Dust jacket from the hardcover edition
|Author||Lou Michel and Dan Herbeck|
|Published||April 3, 2001, Harper|
American Terrorist: Timothy McVeigh & The Oklahoma City Bombing (2001) is a book by Buffalo, New York journalists Lou Michel and Dan Herbeck that chronicles the life of Timothy McVeigh from his childhood in Pendleton, New York, to his military experiences in the Persian Gulf War, to his preparations for and carrying out of the Oklahoma City bombing, to his trial and death row experience. One of the appendices lists all 168 people killed in the blast, along with brief biographical information. (There were plans to include a chapter about his execution in the softcover edition.) It is the only biography authorized by McVeigh himself, and was based on 75 hours of interviews that the authors had with McVeigh. McVeigh was said to be pleased overall with the book, but disappointed with the way he was portrayed and the explanation of his motive. Coauthor Michel said he viewed McVeigh as a "human being with a limited range of feelings in the areas of empathy and sympathy and with an oversized sense of rage and resentment."
According to Salon, McVeigh is portrayed in the book as an extremist:
He hates and fears the federal government, worships guns, fetishizes "liberty" (defined in almost purely negative terms, as freedom from external interference of any kind), embraces survivalism and sees himself as having acted in a proud American tradition of resistance to tyranny that goes back to the Founders. Throw in belief in the gold standard, certainty that a U.N.-run "New World Order" is poised to take over the world, racial resentment and an obsessive fixation on Ruby Ridge and Waco as proof that federal agents are jackbooted thugs waiting to make their final move, and the ... portrait is complete.— Gary Kamiya, Salon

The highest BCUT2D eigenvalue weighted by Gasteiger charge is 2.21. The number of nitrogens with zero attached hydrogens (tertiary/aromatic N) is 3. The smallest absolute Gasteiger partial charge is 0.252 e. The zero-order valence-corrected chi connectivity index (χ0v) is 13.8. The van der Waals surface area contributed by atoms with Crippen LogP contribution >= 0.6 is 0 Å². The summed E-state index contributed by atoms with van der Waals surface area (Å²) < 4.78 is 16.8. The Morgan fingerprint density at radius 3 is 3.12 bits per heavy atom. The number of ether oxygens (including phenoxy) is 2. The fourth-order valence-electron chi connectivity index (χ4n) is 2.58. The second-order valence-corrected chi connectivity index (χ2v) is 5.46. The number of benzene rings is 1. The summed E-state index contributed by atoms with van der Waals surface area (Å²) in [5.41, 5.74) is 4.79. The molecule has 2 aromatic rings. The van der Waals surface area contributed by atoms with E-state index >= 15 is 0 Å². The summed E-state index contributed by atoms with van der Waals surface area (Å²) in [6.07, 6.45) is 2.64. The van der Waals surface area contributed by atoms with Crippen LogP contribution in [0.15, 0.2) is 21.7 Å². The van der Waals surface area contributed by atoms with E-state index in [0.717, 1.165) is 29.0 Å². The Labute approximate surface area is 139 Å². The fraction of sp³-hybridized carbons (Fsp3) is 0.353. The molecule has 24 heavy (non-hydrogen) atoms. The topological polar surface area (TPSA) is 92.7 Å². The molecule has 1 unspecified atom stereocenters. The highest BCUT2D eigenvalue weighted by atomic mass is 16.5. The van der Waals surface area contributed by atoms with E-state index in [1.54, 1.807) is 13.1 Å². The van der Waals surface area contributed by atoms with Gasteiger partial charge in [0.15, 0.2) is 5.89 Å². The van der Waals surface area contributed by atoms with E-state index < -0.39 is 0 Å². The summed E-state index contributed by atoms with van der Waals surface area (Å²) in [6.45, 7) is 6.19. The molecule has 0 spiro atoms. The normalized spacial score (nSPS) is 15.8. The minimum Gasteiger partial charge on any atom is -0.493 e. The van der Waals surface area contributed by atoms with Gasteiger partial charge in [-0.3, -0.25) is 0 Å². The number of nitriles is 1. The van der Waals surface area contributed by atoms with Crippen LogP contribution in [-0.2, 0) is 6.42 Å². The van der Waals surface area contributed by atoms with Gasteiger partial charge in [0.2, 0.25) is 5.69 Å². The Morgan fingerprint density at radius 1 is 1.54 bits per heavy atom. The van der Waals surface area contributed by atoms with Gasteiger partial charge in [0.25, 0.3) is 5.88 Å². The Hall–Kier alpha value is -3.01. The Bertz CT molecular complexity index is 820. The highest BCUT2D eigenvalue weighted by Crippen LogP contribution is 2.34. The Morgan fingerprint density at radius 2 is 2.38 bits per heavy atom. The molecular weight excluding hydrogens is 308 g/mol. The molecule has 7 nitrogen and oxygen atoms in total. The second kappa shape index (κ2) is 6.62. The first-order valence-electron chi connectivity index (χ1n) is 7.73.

On April 19, 2010, a two-hour special, the "McVeigh Tapes", narrated by Rachel Maddow, was aired by MSNBC which was based on 45 hours of the interviews that Michel conducted with McVeigh while he was in prison. The program was criticized as providing a forum for McVeigh to air his viewpoints, and as blunting the effect of McVeigh's cold statements with flashy, computer generated images.
- Kamiya, Gary (April 7, 2001). "The patriot: He was prepared to shed blood to defend liberty. What separates American terrorist Timothy McVeigh from thousands of other gun-worshiping zealots?". Salon.com. Archived from the original on 25 April 2010. Retrieved April 21, 2010.
- Candiotti, Susan (April 5, 2001). "McVeigh 'pleased' yet 'disappointed' with book". CNN. Archived from the original on 23 April 2010. Retrieved April 21, 2010.
- Hinckley, David (April 19, 2010). "MSNBC's 'McVeigh Tapes' acts as Oklahoma City bombing killer Timothy McVeigh's megaphone". New York Daily News. Archived from the original on 22 April 2010. Retrieved April 21, 2010.
- Stanley, Alessandra (April 18, 2010). "'The McVeigh Tapes': A Terrorist, Plain-Spoken and Cold". New York Times. Archived from the original on 21 April 2010. Retrieved April 22, 2010.
- Resource materials for the writing of the book are housed at St. Bonaventure University
- "McVeigh author Dan Herbeck quizzed" (Transcript). Forum. BBC News. June 11, 2001. Retrieved April 22, 2010.
- Michel, Lou (April 20, 2010). "Review Lou Michel's chat about 'McVeigh Tapes'". Buffalo News.
- "'The McVeigh Tapes: Confessions of an American Terrorist'" (VIDEO clips and Press release). MSNBC.com. April 15, 2010. Retrieved April 22, 2010.
- Hartung, Clint (December 19, 2004). "American Terrorist: Timothy McVeigh and the Oklahoma City Bombing". Catholic New Times.
- Stuever, Hank (April 19, 2010). "Hank Stuever reviews MSNBC's 'McVeigh Tapes'". Washington Post.